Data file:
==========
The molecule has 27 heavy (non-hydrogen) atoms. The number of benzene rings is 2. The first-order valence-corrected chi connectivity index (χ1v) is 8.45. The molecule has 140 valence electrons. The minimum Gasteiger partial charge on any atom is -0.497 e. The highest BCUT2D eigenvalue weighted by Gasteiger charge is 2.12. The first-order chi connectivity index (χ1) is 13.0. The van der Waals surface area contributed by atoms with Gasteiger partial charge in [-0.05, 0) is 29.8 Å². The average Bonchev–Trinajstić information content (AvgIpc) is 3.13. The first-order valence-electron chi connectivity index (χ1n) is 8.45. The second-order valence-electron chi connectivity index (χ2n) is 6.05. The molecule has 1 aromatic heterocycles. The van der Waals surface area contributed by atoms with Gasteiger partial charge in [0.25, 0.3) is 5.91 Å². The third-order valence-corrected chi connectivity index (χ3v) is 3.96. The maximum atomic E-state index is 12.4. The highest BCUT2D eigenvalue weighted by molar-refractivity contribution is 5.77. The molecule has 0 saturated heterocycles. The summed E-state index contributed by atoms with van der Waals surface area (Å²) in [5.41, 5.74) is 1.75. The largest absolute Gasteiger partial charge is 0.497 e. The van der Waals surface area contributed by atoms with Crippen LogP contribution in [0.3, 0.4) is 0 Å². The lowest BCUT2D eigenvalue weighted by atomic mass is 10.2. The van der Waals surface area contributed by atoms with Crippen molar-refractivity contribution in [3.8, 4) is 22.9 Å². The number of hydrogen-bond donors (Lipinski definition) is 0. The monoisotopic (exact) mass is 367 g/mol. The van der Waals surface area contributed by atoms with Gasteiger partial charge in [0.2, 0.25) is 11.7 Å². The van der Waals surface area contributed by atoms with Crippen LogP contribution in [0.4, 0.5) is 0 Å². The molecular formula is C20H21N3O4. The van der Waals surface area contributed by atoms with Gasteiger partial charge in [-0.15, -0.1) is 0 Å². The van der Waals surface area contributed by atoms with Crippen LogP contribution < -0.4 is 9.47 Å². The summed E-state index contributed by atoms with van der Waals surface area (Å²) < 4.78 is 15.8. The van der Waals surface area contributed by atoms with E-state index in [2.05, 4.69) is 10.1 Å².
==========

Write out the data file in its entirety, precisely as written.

The molecule has 27 heavy (non-hydrogen) atoms. The number of benzene rings is 2. The first-order valence-corrected chi connectivity index (χ1v) is 8.45. The molecule has 140 valence electrons. The minimum Gasteiger partial charge on any atom is -0.497 e. The highest BCUT2D eigenvalue weighted by Gasteiger charge is 2.12. The first-order chi connectivity index (χ1) is 13.0. The van der Waals surface area contributed by atoms with Gasteiger partial charge in [-0.05, 0) is 29.8 Å². The average Bonchev–Trinajstić information content (AvgIpc) is 3.13. The first-order valence-electron chi connectivity index (χ1n) is 8.45. The second-order valence-electron chi connectivity index (χ2n) is 6.05. The molecule has 1 aromatic heterocycles. The van der Waals surface area contributed by atoms with Gasteiger partial charge in [0.25, 0.3) is 5.91 Å². The third-order valence-corrected chi connectivity index (χ3v) is 3.96. The maximum atomic E-state index is 12.4. The highest BCUT2D eigenvalue weighted by molar-refractivity contribution is 5.77. The molecule has 0 saturated heterocycles. The summed E-state index contributed by atoms with van der Waals surface area (Å²) in [5.41, 5.74) is 1.75. The largest absolute Gasteiger partial charge is 0.497 e. The van der Waals surface area contributed by atoms with Crippen LogP contribution in [0.3, 0.4) is 0 Å². The lowest BCUT2D eigenvalue weighted by atomic mass is 10.2. The van der Waals surface area contributed by atoms with Crippen molar-refractivity contribution in [3.8, 4) is 22.9 Å². The number of hydrogen-bond donors (Lipinski definition) is 0. The monoisotopic (exact) mass is 367 g/mol. The van der Waals surface area contributed by atoms with Gasteiger partial charge in [0.2, 0.25) is 11.7 Å². The van der Waals surface area contributed by atoms with Crippen LogP contribution in [0.4, 0.5) is 0 Å². The molecular formula is C20H21N3O4. The van der Waals surface area contributed by atoms with Gasteiger partial charge in [-0.15, -0.1) is 0 Å². The van der Waals surface area contributed by atoms with Crippen LogP contribution < -0.4 is 9.47 Å². The summed E-state index contributed by atoms with van der Waals surface area (Å²) < 4.78 is 15.8. The van der Waals surface area contributed by atoms with E-state index in [2.05, 4.69) is 10.1 Å².